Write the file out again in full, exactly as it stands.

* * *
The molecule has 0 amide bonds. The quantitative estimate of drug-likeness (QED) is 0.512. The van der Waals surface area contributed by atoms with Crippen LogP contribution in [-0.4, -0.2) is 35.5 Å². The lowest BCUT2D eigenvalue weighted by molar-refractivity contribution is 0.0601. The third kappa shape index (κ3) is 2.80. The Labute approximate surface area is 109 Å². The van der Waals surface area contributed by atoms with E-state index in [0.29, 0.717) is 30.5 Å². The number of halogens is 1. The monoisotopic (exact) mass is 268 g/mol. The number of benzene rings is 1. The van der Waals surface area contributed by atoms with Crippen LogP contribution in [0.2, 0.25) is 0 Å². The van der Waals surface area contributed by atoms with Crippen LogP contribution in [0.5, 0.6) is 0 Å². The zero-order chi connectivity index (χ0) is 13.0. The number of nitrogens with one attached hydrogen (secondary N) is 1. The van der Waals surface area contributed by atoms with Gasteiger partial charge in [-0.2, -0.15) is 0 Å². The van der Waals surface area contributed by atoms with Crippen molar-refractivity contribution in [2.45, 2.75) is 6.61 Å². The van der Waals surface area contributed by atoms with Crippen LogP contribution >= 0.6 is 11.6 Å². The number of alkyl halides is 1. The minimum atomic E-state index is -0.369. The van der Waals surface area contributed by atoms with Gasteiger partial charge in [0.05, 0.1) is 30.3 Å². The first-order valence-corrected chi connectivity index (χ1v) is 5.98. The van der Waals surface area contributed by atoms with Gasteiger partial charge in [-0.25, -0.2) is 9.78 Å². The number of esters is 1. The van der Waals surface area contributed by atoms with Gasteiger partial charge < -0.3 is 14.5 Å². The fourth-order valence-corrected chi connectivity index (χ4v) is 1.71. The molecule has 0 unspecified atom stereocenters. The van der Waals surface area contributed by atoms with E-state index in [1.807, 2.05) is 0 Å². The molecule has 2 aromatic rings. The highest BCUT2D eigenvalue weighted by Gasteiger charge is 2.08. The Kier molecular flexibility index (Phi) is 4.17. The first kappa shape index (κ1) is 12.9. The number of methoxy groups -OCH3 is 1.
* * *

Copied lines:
The molecule has 0 amide bonds. The quantitative estimate of drug-likeness (QED) is 0.512. The van der Waals surface area contributed by atoms with Crippen LogP contribution in [-0.4, -0.2) is 35.5 Å². The lowest BCUT2D eigenvalue weighted by molar-refractivity contribution is 0.0601. The third kappa shape index (κ3) is 2.80. The Labute approximate surface area is 109 Å². The van der Waals surface area contributed by atoms with E-state index in [0.29, 0.717) is 30.5 Å². The number of halogens is 1. The monoisotopic (exact) mass is 268 g/mol. The number of benzene rings is 1. The van der Waals surface area contributed by atoms with Crippen LogP contribution in [0.2, 0.25) is 0 Å². The van der Waals surface area contributed by atoms with Crippen LogP contribution in [0.5, 0.6) is 0 Å². The zero-order chi connectivity index (χ0) is 13.0. The number of nitrogens with one attached hydrogen (secondary N) is 1. The van der Waals surface area contributed by atoms with Gasteiger partial charge in [-0.2, -0.15) is 0 Å². The van der Waals surface area contributed by atoms with Crippen molar-refractivity contribution in [2.45, 2.75) is 6.61 Å². The van der Waals surface area contributed by atoms with Crippen LogP contribution >= 0.6 is 11.6 Å². The number of alkyl halides is 1. The minimum atomic E-state index is -0.369. The van der Waals surface area contributed by atoms with Gasteiger partial charge in [0.05, 0.1) is 30.3 Å². The first-order valence-corrected chi connectivity index (χ1v) is 5.98. The van der Waals surface area contributed by atoms with Gasteiger partial charge in [-0.25, -0.2) is 9.78 Å². The number of esters is 1. The van der Waals surface area contributed by atoms with Gasteiger partial charge < -0.3 is 14.5 Å². The fourth-order valence-corrected chi connectivity index (χ4v) is 1.71. The molecule has 0 unspecified atom stereocenters. The van der Waals surface area contributed by atoms with E-state index in [1.807, 2.05) is 0 Å². The molecule has 2 aromatic rings. The highest BCUT2D eigenvalue weighted by Gasteiger charge is 2.08. The Kier molecular flexibility index (Phi) is 4.17. The first kappa shape index (κ1) is 12.9. The number of methoxy groups -OCH3 is 1.